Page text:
Ilya Budraitskis: A group of terrorists entered Crocus City, a concert hall in Moscow, armed with machine guns and explosive devices. They attacked the private security guards, shot people in attendance, and set off their devices, triggering a fire and killing at least 133 people and injuring more than 100.

Russian security forces have arrested 11 people, four of them as they tried to escape the country into either Belarus or Ukraine. These four were migrant workers from Tajikistan, a Central Asian Republic and former Soviet republic, and they have confessed to the attack, claiming they were paid $5,000 to carry it out.

In the immediate aftermath, without a shred of evidence, Russian officials and news outlets blamed Ukraine and even implied U.S. involvement. Putin delayed making any public address clearly in the hopes of finding or manufacturing evidence to use against Ukraine.

When he did speak on national television 20 hours later, he claimed Ukraine was trying to help the terrorists escape from Russia. Commentators on official Russian media also denounced all migrant workers from Central Asia as if they all shared some kind of collective guilt for the attack.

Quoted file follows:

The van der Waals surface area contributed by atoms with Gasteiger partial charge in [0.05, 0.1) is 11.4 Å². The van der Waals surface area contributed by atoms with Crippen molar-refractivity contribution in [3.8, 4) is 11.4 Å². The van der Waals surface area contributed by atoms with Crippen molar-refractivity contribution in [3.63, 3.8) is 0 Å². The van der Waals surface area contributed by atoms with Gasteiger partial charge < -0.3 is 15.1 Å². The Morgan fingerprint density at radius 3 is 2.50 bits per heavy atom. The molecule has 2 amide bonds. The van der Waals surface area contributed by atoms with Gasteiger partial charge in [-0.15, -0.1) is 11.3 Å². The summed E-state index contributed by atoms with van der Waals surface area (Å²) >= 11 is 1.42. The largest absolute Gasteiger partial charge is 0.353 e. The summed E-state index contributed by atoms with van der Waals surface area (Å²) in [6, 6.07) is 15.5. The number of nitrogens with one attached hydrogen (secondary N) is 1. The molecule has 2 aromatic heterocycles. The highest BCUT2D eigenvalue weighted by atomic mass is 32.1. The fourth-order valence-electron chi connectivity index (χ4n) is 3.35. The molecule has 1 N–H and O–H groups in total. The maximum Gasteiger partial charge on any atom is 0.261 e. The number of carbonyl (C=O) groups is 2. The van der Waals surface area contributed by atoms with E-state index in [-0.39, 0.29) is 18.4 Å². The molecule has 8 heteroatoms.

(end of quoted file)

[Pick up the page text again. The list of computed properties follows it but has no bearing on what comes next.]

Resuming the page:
None of these charges are credible. Right after the attack, Ukrainian spokespersons denied any involvement and warned that Putin would blame Ukraine and whip up support for his war. Obviously the attack on migrants is just racism and xenophobia.

As for allegations against the U.S., Washington had actually informed Russia of an impending attack by ISIS-K, a wing of ISIS based in Afghanistan, that has targeted Russia for decimating its forces in Syria and backing the country’s dictator Bashar al-Assad. Since the attack, Washington has blamed ISIS-K for carrying it out.

That group has also claimed responsibility, and they are likely the culprit. ISIS-K could have reached out through Afghanistan into nearby Tajikistan to secure the services of the attackers.

Putin initially dismissed Washington’s warnings as disinformation and fearmongering. But his security forces did arrest several people they accused of being agents of ISIS. But clearly they did not take the warning that seriously, did not root out all of its agents in Moscow, and failed to stop the attack.

Nevertheless, Putin has persisted in trying to implicate Ukraine. Clearly he intends to instrumentalize the attack to justify domestic repression and imperialist war in Ukraine.